Bangalore, Aug 31 (Inditop.com) Global recession and drought this fiscal will derail India’s nine percent growth target for the 11th Five Year Plan (2007-12), says a top Planning Commission official.
“We set a growth target of 9-10 percent for the 11th Plan. Though we began well in the first year (2007-08), the global meltdown impacted the growth rate in the second year and a drought this year will hamper it even more,” Planning Commission Deputy Chairman Montek Singh Ahluwalia told Inditop here.
The robust nine percent growth rate in 2007-08 slipped to 6.7 percent last fiscal and is projected to fall to 6.5 percent this year.
“If the growth rate for two consecutive years is about 6-6.5 percent on an average, the economy has to grow by 11 percent in the remaining two years of the Plan period to achieve the nine-percent target, which I don’t think is possible,” Ahluwalia said.
The commission will revise the growth target when it meets in December for a midterm appraisal of the 11th Plan, with a better assessment and a course correction this fiscal.
“We will see what adjustment needs to be done during the midterm appraisal. We should not regard the decline in growth as a failure or weakness, because contributing factors like global meltdown and a weak monsoon are beyond our control,” said Ahluwalia, one of India’s key economic policymakers.
The first meeting of the reconstituted Plan panel Tuesday in New Delhi, under the chairmanship of Prime Minister Manmohan Singh, will set the tone for the midterm appraisal of the 11th plan after factoring in India’s economic health.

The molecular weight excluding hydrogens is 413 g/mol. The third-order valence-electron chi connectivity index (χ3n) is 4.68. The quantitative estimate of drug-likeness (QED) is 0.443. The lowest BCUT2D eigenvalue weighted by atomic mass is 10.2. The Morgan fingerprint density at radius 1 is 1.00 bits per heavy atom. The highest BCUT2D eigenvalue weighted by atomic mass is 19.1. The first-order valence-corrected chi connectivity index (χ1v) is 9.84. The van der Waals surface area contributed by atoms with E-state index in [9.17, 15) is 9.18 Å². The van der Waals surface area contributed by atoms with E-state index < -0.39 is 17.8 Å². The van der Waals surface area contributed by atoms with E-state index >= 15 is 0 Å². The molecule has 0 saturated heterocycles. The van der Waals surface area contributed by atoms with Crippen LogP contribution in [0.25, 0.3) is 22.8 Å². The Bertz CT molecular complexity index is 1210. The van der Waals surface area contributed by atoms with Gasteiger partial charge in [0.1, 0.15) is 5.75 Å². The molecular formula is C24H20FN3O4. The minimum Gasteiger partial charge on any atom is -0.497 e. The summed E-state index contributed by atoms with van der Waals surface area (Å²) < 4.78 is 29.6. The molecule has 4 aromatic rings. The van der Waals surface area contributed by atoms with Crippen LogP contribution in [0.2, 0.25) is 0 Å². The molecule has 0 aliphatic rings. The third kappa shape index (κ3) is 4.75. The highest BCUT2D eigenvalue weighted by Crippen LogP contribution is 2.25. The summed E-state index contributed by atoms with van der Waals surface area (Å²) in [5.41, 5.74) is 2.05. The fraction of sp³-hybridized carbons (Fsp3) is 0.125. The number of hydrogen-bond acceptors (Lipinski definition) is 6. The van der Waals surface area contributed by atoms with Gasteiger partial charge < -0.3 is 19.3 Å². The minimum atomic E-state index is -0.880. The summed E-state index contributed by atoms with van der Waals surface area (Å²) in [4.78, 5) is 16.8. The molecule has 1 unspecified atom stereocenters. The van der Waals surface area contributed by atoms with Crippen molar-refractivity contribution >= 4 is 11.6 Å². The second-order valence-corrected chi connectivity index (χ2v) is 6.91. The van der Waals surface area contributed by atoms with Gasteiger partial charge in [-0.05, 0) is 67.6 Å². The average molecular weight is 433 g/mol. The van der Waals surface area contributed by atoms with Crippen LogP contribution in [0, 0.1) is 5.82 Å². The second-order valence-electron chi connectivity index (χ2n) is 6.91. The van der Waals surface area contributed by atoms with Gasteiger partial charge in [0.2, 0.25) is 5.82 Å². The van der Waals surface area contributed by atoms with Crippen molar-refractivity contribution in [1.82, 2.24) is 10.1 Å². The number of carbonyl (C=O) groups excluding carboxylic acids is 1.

Admitting it was difficult to meet a five-year target when the external environment changed midstream, Ahluwalia said the priority was to ensure the growth path was on sustainable ground.
“Our economy is going through two difficult years and the world economy will take a year more to recover from the global recession. The measures taken by the government during the past eight months are aimed at a stronger economic performance though we have a lot of work to do,” he said.
Clarifying that planning was not a mechanical exercise undertaken once and adhered to it for five years, Ahluwalia said a midterm review was essential for course correction.
“Global recession and drought are unforeseen events that disrupt growth momentum and the cyclical nature of many economic sectors. Midterm appraisal will allow us to redefine priorities and review policies.”
A weak monsoon and slowdown are feared to limit the growth rate of the gross domestic product (GDP) to less than seven percent this fiscal.
“Though drought will be a problem this year, we expect a strong rebound in the farm sector next year. But for the weak monsoon, the growth rate would certainly have been above seven percent this fiscal,” Ahluwalia said.
Even as a drought looms large, with loss of farm production, lower income for farmers and fall in demand for goods and services, he said food stocks were adequate.
“With five million tonnes buffer stock as strategic reserve, the government should be able to manage food grain shortage arising out of lower production and monsoon blues.”